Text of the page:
Soft tissue rheumatism
Soft tissue rheumatism refers to a group of musculoskeletal pain syndromes that result from the pathology of extraarticular and extraosseous periarticular structures. These “soft tissue” structures include bursae, tendons and their synovial sheaths, entheses, muscles, and fasciae. A major point conceptually is that pain from soft tissue rheumatism is not caused by pathology of structures within the true joint (i.e., arthritis).
Soft tissue rheumatism may manifest as well-defined pathology of a single periarticular site or a regional myofascial pain syndrome. Although FMS is considered a form of soft tissue rheumatism in that patients experience soft tissue pain in the absence of articular disease, the underlying pathology is probably within the central nervous system (CNS).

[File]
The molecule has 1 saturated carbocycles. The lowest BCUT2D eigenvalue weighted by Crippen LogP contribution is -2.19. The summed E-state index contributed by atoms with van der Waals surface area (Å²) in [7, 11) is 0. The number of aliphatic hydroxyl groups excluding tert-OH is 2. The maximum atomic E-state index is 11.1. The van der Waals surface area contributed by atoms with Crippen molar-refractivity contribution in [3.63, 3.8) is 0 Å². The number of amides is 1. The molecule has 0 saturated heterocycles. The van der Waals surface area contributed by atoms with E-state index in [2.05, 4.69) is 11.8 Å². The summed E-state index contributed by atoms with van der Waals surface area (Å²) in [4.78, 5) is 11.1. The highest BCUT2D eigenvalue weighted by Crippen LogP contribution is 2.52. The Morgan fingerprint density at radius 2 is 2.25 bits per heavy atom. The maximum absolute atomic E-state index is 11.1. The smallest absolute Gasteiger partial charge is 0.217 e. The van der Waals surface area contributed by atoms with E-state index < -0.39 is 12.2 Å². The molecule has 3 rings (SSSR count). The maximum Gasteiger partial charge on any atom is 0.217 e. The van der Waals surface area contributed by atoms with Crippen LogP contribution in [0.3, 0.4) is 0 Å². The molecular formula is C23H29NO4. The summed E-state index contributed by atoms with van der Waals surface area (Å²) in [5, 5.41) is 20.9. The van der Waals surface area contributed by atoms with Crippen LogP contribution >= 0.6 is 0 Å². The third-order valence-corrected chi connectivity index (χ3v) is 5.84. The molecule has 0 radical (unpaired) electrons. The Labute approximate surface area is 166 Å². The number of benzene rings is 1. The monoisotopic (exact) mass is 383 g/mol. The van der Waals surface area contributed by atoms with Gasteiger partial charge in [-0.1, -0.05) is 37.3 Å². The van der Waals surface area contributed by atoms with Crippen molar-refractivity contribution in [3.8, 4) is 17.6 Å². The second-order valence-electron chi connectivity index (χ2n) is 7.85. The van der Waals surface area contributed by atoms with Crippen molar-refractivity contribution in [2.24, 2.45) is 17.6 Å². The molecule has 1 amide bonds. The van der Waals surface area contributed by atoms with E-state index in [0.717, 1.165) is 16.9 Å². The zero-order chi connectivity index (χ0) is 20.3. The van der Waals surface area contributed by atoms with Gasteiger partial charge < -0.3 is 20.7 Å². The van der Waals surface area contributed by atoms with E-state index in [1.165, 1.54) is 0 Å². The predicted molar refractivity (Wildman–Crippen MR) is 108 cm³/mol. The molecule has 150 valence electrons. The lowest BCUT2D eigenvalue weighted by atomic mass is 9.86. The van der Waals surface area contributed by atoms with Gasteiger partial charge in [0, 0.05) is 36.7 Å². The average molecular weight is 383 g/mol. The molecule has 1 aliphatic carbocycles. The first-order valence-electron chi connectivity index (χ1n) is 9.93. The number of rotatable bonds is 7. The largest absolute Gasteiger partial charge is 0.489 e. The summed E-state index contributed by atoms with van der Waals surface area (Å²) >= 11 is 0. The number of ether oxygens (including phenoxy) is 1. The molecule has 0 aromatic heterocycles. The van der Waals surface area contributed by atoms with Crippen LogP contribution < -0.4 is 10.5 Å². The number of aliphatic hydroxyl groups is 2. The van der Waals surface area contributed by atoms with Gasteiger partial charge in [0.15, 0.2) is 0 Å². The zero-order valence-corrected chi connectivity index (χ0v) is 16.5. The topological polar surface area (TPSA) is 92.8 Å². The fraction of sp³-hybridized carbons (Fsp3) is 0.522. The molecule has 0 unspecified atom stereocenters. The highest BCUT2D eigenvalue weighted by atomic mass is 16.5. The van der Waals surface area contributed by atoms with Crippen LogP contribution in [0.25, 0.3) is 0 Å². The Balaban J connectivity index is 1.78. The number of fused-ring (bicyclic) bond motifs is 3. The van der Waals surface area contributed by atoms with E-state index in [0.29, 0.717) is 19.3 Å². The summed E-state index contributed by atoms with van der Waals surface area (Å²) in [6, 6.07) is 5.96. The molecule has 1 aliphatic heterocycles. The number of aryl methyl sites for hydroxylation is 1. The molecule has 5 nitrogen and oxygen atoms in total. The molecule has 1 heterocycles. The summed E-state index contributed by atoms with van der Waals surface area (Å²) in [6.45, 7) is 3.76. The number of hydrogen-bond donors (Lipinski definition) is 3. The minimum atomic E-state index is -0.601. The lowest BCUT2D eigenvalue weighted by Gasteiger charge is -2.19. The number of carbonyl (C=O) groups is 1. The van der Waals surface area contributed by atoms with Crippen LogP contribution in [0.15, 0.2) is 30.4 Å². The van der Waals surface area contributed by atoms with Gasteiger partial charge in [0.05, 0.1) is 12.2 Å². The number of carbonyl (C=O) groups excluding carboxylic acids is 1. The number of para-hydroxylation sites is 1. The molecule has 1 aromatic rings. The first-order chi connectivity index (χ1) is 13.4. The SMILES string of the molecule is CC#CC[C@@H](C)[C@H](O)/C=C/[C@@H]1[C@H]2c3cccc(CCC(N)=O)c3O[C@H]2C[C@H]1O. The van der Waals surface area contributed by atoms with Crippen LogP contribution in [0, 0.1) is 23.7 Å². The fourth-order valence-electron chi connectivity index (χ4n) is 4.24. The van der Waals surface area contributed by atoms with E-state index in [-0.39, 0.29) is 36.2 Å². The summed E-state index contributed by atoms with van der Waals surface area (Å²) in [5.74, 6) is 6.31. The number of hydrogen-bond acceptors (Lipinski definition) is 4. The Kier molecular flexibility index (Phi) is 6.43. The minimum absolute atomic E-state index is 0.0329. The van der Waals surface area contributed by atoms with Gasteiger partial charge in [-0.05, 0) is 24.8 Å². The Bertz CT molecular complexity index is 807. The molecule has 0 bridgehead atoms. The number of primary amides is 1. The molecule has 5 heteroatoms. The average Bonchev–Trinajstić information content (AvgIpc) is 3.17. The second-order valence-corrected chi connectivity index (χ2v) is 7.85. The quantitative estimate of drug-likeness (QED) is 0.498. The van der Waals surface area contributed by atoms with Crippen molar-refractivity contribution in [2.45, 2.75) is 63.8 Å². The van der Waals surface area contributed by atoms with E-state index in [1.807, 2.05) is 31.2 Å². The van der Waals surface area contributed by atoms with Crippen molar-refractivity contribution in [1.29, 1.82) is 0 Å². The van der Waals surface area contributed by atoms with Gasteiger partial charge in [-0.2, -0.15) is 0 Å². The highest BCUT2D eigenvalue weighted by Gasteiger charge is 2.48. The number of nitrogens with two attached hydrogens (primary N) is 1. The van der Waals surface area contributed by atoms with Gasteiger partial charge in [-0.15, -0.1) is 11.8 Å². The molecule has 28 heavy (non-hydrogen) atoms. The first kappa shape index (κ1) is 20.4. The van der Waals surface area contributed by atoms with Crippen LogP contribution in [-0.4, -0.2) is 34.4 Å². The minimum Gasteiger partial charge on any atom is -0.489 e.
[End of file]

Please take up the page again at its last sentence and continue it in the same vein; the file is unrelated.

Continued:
Examples of involvement of single periarticular sites include bursitis, tendinitis, tenosynovitis, and enthesitis or enthesopathy (e.g., plantar fasciitis). Although diffuse connective tissue disorders, such as rheumatoid arthritis (RA) and seronegative spondyloarthropathy, may involve these soft tissue structures, involvement of a single or few periarticular sites in the absence of articular disease suggests the syndrome is attributable to chronic low-grade repetitive trauma or acute overexertion (e.g., the weekend warrior).